Renascence School Education News - private school

Tuesday, January 27, 2015

Language learning in the UK: ‘can’t, won’t, don’t’

The Telegraph – John Worne

” Can’t, won’t, don’t, three words which sum up our national view on speaking foreign languages. Of course it’s not entirely true, but last week saw another day of disappointment for language lovers, as we saw the continued decline in UK students choosing to study foreign languages at university level. I’m pretty much lost for words, having written and spoken on this topic many, many times in the last few years. So for inspiration I turn to the writer and author Christopher de Bellaigue, who wrote to encourage me in my labours last autumn: “It’s as well to remind ourselves that our ancestors thought nothing of picking up languages: one for the village, the other for the town, and perhaps another one entirely for the capital city, and that nowadays supposedly less educated people in other countries can end up knowing half a dozen.”(more)

Workload forcing new teachers out of the profession, survey suggests

The Guardian – Kate Hodge

“Almost three quarters (73%) of trainee and newly qualified teachers (NQTs) have considered leaving the profession, according to a new survey by the Association of Teachers and Lecturers. Heavy workloads are wreaking havoc among new recruits as 76% of respondents cited this as the main reason they considered quitting. Almost eight in 10 (79%) of the 889 students and NQTs surveyed by the union said they did not feel that they had a good work-life balance and the amount of work they were expected to do was the most common reason for disliking their jobs. Other factors that made those starting out in teaching think about a change of career included “teacher bashing” in the press and a lack of respect for profession (30%). Around 26% blamed an increasing expectation to take part in out-of hours activities for their reservations.”(more)

Tuesday, January 20, 2015

Concerns about parenting in poorer families ‘misplaced’

The Telegraph – Staff Writer

” Common perceptions that poorer mothers and fathers are likely to be less involved in their children’s lives are unfounded, according to research. A new study argues that less well-off parents are just as likely to help with homework, play games and read with their children as those from wealthier backgrounds. Researchers from Bristol University and Cardiff University analysed data on 1,665 UK households looking at how often mothers and fathers were involved with their children’s leisure activities and those that have been linked to success at school. The findings show that overall, more than half of parents said that during the previous week, they had read to their child and played games with them on at least four days. The proportions were similar for helping with homework, eating together and watching TV together.”(more)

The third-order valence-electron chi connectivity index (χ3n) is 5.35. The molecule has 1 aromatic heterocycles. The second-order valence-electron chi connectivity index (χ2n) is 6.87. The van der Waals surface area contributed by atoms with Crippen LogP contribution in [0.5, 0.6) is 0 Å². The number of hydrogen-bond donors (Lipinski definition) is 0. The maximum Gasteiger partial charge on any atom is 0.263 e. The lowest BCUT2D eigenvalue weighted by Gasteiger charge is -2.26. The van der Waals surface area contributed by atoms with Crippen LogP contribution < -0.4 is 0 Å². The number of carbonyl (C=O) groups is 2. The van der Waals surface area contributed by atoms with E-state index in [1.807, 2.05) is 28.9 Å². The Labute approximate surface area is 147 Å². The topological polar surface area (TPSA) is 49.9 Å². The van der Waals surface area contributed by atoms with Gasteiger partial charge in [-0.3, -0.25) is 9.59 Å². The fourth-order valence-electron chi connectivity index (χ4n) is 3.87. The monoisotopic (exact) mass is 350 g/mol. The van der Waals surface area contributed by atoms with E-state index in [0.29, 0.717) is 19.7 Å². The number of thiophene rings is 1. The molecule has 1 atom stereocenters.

Monday, January 19, 2015

School reforms: OECD calls for evidence on what works

BBC – Sean Coughlan

“Trillions of dollars are spent on education reforms around the world without any effective evaluation to see if changes have worked, says the OECD. The economic think-tank is warning there is too much political investment in announcing new policies, rather than checking on what they achieve. Only about one in 10 education reforms launched since 2006 have been assessed for their impact, the OECD says. The report was launched at the Education World Forum in London. This international conference of education ministers and experts was told that schools policy needed more emphasis on long-term evidence rather than short-term, politically driven changes of direction.”(more)

Tuesday, January 13, 2015

Parents hold the key to children who are on the money

The Guardian – Rohan Boyle

“Shopping has never been so easy. The ubiquity of smart phones and tablets, and the boom in online retailing, has ramped up pressure on everyone to consume. As children are particularly vulnerable to such influences, parents and carers face the challenge of ensuring they impart the right knowledge and experience to help them avoid the biggest pitfalls. The Money Advice Service, a UK government-backed initiative, urges parents not to underestimate the effect their own good (and bad) money habits have on their children. In 2013, it published a report by two Cambridge academics (pdf) who concluded that adult money habits are set by the age of seven.”(more)